3. Leaving a negative review based on grammar, misspellings, etc. I consider this bad behavior. First of all, I will say that I am definitely not the grammar police. If I have a concern about what I consider bad grammar or form, I will contact that author directly and give them a heads up that they may want to re-review their book. I also do not like to use a lot of big words or flowery prose. That is just not me. I write how I talk, and that is not always the best. Anyway, I can’t tell you how many reviews I have seen that have been based on spelling and grammar, and how many reviews have had the same comments in them about spelling errors, etc. It kind of makes me think that they may be written by the same group of people, but I can’t say for sure. It also makes me think that those readers are not paying attention to the content of the book, just counting the number of “errors”. For those, I wish they would write a book so we could review it. Oh, and FYI- please make sure you don't have any spelling errors in your review if you are pinging an author for theirs. It doesn't make your review look very credible!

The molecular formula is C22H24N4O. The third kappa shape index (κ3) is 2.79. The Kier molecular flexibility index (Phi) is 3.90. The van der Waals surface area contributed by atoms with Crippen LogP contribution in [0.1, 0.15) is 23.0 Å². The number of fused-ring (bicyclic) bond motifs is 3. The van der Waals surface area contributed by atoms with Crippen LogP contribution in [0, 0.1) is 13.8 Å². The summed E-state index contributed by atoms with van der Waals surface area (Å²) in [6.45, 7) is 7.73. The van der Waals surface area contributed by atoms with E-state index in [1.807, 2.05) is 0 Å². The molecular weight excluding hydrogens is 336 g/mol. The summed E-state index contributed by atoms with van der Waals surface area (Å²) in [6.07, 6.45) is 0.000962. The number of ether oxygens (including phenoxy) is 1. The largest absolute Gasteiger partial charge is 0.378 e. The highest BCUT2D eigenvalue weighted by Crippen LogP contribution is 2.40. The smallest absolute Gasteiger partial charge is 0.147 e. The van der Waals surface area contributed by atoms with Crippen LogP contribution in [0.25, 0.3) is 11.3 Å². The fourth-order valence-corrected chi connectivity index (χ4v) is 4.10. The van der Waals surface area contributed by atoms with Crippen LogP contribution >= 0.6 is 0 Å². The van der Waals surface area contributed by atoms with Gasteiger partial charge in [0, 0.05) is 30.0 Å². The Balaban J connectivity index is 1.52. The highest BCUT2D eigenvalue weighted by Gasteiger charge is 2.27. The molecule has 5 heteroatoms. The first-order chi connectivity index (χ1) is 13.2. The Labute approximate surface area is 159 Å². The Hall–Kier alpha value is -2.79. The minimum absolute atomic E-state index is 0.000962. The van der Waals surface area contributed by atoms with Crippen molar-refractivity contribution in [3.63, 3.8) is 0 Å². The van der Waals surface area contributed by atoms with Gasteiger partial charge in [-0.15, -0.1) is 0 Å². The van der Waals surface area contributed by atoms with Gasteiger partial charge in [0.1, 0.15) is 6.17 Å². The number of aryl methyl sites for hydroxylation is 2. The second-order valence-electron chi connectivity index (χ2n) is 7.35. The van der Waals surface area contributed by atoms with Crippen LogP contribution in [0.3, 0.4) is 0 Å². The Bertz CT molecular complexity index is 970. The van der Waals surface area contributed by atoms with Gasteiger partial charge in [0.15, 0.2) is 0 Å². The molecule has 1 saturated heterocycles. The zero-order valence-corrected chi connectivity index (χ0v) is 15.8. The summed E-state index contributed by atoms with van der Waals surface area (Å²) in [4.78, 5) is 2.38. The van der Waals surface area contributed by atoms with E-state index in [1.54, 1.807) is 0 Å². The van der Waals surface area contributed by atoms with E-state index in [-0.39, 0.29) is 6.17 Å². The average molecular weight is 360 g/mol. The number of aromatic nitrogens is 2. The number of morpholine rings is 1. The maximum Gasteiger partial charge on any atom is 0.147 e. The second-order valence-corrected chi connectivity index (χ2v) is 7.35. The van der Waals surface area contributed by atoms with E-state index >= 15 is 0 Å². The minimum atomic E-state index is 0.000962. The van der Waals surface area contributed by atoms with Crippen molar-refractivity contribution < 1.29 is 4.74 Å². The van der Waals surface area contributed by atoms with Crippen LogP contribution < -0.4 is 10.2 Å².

This concludes my summary of bad behavior by authors and readers. You may have seen some, none or all of these. In any case, this should help you be aware of what is going on. I’d be glad to hear about your experiences and thoughts!
Next post- in time for Easter- “I AM With You Always”
Darla Broadwater. We will of course discuss the supernatural but also other subjects of interest from time to time- nature, gardening, even cars!